Ircinia strobilina

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Ircinia strobilina
Scientific classification
Kingdom: Animalia
Phylum: Porifera
Class: Demospongiae
Order: Dictyoceratida
Family: Irciniidae
Genus: Ircinia
Species: I. strobilina
Binomial name
Ircinia strobilina
(Lamarck, 1816)[1]

See text

Ircinia strobilina is a species of sponge in the family Irciniidae. It is grey or shiny black in colour,[2] with spiny structures (conules) dotting the surface.[3] The spiny structures are interconnected by ridges, though not arranged in an orderly lattice. This species is globular and massive in shape,[2] but usually no more than 0.3 metres (1 ft) across.[3] I. strobilina is lobed and spherical and has a tough consistency.[2] The large excurrent pores are located in depressions at the top of the sponge. Many smaller incurrent pores are scattered across the surface, more densely at the sides.[3]

I. strobilina inhabits marine waters, specifically those of the Caribbean Sea including off the coast of Florida, the Virgin Islands, Cuba and Venezuela.[1][4][5] It is found in warm, shallow water, anchored to a substrate. This species is the most abundant sponge in the Abrolhos reef, where it grows exposed to many predatory fishes.[6] The predatory fishes avoid I. strobilina, for reasons discussed below.

I. strobilina has been found to have chemical defences against predation by fishes: when force-fed with it in a study of three sponge species, the fish Holacanthus tricolor was temporarily paralysed and exhibited a loss of balance.[7] The chemicals involved in repelling predators have been extracted and identified as the metabolite and sesterterpene variabilin, and its isomer strobilin.[6] The same study concluded that I. strobilina forms scar tissue over lesions more quickly than the other species studied, Neofibularia nolitangere and Agelas clathrodes.[7]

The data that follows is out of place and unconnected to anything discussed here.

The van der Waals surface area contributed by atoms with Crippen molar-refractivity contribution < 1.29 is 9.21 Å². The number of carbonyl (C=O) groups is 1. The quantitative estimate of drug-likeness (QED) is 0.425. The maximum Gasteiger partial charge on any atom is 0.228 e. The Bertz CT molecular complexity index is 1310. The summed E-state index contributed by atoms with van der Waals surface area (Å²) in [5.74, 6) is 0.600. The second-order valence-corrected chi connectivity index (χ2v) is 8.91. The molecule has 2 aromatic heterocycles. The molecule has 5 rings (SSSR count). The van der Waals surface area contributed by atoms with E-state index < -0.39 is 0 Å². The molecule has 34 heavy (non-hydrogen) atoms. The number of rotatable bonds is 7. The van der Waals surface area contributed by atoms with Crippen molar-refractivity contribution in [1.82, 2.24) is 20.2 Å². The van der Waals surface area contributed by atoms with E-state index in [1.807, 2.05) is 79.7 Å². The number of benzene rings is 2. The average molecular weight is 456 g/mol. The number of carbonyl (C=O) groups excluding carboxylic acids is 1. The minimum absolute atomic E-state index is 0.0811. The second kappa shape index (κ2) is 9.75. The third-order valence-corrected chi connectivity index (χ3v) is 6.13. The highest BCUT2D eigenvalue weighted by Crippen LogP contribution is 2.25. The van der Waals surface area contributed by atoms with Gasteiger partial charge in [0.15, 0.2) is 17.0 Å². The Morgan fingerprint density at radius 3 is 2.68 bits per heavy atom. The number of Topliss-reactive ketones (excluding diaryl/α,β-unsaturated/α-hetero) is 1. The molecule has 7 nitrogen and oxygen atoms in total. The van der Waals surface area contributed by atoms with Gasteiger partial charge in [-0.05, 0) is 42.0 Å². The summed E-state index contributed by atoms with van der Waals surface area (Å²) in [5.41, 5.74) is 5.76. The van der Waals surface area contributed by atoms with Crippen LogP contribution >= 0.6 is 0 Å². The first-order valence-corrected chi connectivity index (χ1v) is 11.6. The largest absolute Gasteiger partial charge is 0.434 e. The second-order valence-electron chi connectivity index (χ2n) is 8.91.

When first described, Lamarck initially speculated the specimen (originally described as Spongia strobilina) could have originated in the Mediterranean. Later authors had posited that it was an Australian species until M. W. de Laubenfels identified it as a Caribbean species.[1] Various junior synonyms are presented below:[1]

  • Dysidicinia longispina (Duchassaing & Michelotti, 1864)
  • Filifera verrucosa Lieberkühn, 1859
  • Hircinia acuta (Duchassaing & Michelotti, 1864)
  • Ircinia acuta (Duchassaing & Michelotti, 1864)
  • Ircinia linguiformis (Duchassaing & Michelotti, 1864)
  • Ircinia longispina (Duchassaing & Michelotti, 1864)
  • Ircinia verrucosa (Lieberkühn, 1869)
  • Polytherses capitata Duchassaing & Michelotti, 1864
  • Polytherses cylindrica Duchassaing & Michelotti, 1864
  • Polytherses ignobilis Duchassaing & Michelotti, 1864
  • Polytherses linguiformis Duchassaing & Michelotti, 1864
  • Polytherses longispina Duchassaing & Michelotti, 1864


  1. ^ a b c d van Soest, R. (2014). Van Soest RW, Boury-Esnault N, Hooper JN, Rützler K, de Voogd NJ, de Glasby BA, Hajdu E, Pisera AB, Manconi R, Schoenberg C, Janussen D, Tabachnick KR, Klautau M, Picton B, Kelly M, Vacelet J, eds. "Ircinia strobilina (Lamarck, 1816)". World Porifera database. World Register of Marine Species. Retrieved 2014-05-07. 
  2. ^ a b c "Ircinia strobilina". The Sponge Guide. Universidad Nacional de Colombia. Retrieved 10 June 2010. 
  3. ^ a b c "Ircinia strobilina". Coralpedia. Retrieved 10 June 2010. 
  4. ^ Díaz, Humberto; Bevilacqua, Marina; Bone, David (1985). Esponjas En Manglares Del Parque Nacional Morrocoy. Caracas: Fondo Editorial Acta Científico Venezolana. p. 64. 
  5. ^ de Laubenfels, M.W. (1953). A guide to the sponges of Eastern North America. University of Miami Press. p. 32. ASIN B0007IWQ98. 
  6. ^ a b Epifanio, R. D. A.; Gabriel, R.; Martins, D. L.; Muricy, G. (1999). "The Sesterterpene Variabilin as a Fish-Predation Deterrent in the Western Atlantic Sponge Ircinia strobilina" (PDF). Journal of Chemical Ecology. Plenum Publishing. 25 (10): 2247–2254. doi:10.1023/A:1020865606047. ISSN 0098-0331. 
  7. ^ a b Hoppe, Wilfried F. (December 1988). "Growth, regeneration and predation in three species of large coral reef sponges" (PDF). Marine Ecology Progress Series. Inter-Research. 50: 117–125. doi:10.3354/meps050117. Retrieved 10 June 2010. 

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